However, be careful not to get too personal during meetings, as this could impair mutual respect, which is equally important in business life. For example, talk about your family, but never about family problems. Even a too buddy-like behavior will not be appreciated and is contrary to Croatian expectations of a professional demeanor.

Meetings with a loose agenda

First meetings with Croatian business partners are therefore usually longer, as the meeting is mainly used to get to know each other better in personal conversations. Croatian company directors will frequently entrust this task to a representative of middle management and will not be present until the latter gives the go-ahead. Even if the business relationship is already more advanced and the decision-makers are sitting at the table, Croats will not miss the opportunity to create the right atmosphere for conversation with a little small talk. In Croatian business culture, it is considered impolite to speak about business matters straightaway.

Croats draw up an agenda before important meetings, but they won’t really follow it. Not later than the second agenda item, topics will arise spontaneously and be discussed in a meeting. Therefore, you should only consider an agenda to be a rough guideline and plan sufficient buffer time for a meeting.

Decisions regarding new project ideas or plans may be made both spontaneously at the meeting and later behind closed doors if Croatian decision-makers wish to involve their team first.

Strong leadership with an effort to achieve consensus

The fact that many younger companies tend to strive for consensus can also be attributed to Croatia’s strong group orientation. Here, too, there are usually multi-level hierarchies according to which everyone receives their workplace with a precisely defined field of activity. However, bosses will not simply ignore their qualified employees or middle-level managers and insist on pushing their will through. Despite hierarchies, equality and solidarity are important in Croatia, so the manager will seek different opinions and try to reach a consensus.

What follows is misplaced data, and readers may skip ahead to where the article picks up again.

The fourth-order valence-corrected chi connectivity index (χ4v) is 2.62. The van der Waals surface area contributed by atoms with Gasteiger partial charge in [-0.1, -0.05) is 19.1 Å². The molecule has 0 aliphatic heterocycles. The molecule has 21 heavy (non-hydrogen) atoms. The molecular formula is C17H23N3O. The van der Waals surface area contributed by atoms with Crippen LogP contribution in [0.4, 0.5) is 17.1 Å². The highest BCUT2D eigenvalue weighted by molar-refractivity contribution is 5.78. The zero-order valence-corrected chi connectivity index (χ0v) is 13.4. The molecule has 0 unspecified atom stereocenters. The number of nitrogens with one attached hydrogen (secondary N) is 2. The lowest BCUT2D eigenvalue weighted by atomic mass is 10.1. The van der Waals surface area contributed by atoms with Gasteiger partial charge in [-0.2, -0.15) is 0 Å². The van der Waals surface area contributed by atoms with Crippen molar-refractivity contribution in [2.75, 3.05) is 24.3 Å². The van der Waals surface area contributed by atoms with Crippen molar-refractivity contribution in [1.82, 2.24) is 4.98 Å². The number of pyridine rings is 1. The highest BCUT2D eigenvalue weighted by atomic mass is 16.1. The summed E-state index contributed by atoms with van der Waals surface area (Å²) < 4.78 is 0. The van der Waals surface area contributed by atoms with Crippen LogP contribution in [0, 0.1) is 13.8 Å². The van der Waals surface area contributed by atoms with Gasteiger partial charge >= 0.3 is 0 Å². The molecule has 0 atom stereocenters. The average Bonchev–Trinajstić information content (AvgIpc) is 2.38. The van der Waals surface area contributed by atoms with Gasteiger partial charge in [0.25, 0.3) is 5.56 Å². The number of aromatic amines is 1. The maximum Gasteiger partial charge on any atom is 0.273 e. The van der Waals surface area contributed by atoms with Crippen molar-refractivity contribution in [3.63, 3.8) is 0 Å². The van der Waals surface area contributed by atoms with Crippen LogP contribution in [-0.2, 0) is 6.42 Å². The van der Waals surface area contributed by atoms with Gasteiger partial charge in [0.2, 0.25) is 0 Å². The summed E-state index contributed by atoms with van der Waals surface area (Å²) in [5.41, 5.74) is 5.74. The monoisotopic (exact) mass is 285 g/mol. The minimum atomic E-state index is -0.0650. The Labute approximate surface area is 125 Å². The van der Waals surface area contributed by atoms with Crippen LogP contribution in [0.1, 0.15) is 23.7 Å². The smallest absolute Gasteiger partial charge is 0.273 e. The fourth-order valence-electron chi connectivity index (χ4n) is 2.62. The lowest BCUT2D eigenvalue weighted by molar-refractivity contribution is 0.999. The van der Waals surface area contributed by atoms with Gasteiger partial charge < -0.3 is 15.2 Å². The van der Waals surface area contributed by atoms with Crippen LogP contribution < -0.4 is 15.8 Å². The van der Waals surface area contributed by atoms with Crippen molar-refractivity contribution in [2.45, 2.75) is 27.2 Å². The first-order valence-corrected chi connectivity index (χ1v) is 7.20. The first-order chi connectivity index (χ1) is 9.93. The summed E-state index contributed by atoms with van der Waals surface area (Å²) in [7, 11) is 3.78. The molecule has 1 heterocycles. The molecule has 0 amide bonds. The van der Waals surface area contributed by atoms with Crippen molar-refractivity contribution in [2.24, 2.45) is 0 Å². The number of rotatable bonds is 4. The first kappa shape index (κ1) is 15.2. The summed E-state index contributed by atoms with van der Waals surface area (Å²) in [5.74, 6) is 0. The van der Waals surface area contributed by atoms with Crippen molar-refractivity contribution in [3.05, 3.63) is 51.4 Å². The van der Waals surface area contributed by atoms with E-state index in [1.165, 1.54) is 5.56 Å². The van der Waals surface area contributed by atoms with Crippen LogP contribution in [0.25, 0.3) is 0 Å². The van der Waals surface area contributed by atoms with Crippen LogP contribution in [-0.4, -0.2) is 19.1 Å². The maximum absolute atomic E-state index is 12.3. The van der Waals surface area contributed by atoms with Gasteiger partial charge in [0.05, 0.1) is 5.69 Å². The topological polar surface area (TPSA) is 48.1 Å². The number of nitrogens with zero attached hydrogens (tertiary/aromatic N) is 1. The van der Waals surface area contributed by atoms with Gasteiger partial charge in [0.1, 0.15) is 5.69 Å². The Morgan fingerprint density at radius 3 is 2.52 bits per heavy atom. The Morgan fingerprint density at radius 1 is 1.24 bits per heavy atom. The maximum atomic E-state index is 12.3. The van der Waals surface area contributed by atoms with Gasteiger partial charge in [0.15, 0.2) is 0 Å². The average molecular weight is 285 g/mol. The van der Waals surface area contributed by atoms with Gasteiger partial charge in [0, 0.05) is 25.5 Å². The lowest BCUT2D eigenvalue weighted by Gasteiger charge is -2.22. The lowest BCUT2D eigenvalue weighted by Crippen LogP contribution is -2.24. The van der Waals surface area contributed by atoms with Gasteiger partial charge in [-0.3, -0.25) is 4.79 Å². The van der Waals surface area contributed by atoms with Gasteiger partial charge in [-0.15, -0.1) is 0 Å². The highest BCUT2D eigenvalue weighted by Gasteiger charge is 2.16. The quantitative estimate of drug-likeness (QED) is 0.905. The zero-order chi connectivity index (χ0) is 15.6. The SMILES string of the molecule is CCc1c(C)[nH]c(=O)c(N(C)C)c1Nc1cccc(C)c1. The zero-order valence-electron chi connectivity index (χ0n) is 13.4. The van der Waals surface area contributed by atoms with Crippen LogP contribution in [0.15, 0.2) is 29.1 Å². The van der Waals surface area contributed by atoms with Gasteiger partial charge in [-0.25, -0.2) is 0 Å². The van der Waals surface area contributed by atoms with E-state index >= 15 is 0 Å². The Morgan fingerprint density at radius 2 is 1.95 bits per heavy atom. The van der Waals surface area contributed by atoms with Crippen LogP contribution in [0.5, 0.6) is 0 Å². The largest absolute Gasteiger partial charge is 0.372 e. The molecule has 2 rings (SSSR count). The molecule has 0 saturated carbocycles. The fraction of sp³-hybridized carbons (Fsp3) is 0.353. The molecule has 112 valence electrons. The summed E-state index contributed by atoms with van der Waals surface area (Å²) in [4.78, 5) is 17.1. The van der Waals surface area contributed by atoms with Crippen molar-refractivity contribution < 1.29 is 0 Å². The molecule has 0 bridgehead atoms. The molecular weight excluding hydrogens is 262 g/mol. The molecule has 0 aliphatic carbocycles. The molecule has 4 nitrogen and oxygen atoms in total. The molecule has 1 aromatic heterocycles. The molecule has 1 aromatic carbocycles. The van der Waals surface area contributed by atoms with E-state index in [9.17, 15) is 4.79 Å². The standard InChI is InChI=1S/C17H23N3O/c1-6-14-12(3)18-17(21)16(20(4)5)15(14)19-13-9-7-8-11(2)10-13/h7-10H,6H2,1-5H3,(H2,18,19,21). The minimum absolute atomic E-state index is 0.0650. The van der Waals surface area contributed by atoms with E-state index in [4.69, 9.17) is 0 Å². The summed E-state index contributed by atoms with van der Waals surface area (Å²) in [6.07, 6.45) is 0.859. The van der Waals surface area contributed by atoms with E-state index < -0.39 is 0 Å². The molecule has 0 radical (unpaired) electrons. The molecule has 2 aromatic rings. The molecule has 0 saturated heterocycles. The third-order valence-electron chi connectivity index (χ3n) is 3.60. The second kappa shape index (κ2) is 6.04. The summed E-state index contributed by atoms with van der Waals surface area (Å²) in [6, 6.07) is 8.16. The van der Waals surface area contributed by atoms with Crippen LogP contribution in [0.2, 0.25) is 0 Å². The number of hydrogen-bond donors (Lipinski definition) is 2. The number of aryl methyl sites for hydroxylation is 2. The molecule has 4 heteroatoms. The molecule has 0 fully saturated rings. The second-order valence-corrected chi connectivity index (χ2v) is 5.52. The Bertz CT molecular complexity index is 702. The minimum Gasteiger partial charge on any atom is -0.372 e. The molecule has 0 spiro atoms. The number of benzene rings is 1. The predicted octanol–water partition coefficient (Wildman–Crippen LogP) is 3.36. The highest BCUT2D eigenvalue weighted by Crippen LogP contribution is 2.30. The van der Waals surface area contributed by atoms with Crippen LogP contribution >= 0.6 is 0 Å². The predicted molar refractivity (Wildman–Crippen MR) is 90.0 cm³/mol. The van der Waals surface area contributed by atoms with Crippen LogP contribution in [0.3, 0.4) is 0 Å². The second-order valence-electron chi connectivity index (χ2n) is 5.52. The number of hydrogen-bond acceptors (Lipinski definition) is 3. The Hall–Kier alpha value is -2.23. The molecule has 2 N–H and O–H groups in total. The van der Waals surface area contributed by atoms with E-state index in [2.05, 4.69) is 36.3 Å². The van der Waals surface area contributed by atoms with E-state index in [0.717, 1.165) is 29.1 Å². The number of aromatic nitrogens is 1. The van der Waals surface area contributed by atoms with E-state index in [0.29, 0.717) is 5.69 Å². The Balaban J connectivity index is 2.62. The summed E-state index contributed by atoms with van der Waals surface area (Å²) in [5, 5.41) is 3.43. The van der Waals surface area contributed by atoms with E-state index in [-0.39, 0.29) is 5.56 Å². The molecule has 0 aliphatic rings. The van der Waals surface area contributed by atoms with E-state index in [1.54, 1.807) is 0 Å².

The ideal boss in Croatia is the charismatic, benevolent autocrat, who leads their employees well, protects them, always has an open ear and treats everyone respectfully. Their status as boss and authority person is due to their knowledge and many years of experience. Therefore, it does not harm their reputation if they communicate with their employees.

Nevertheless, Croatian employees are not that participative and therefore don’t expect much leeway in making decisions and taking action. Four decades of totalitarian rule and the armed conflicts of the 1990s have led to a gradual emergence of an independent way of thinking and acting. People prefer to rely on precise work instructions and do their job without attracting too much attention. On the other hand, however, Croatian culture is firmly rooted in the constant pursuit of independence and freedom, so that Croatian employees are likely to be open to innovations in leadership styles that give them more independence.

A strong focus on rules and regulations

Another characteristic of Croatian culture, which goes hand in hand with a strong group orientation, is a strong focus on rules. Rules are valued and therefore adhered to as far as possible. Social standards are highly developed to protect the harmony and well-being of the group.

As a consequence, Croats show a high level of professionalism and reliability in their business dealings with each other. You can rely, for example, on the fact that any contracts concluded will be complied with as far as possible.

Lively communication

Croatia is a high-context culture, i.e. the whole context as well as non-verbal signals are part of communication, while verbal statements are considered less important. Croats thus speak less straightforwardly, but express themselves more diplomatically or, depending on the situation, may just make cautious suggestions. It is therefore very important to pay attention to facial expressions and gestures and also to read between the lines.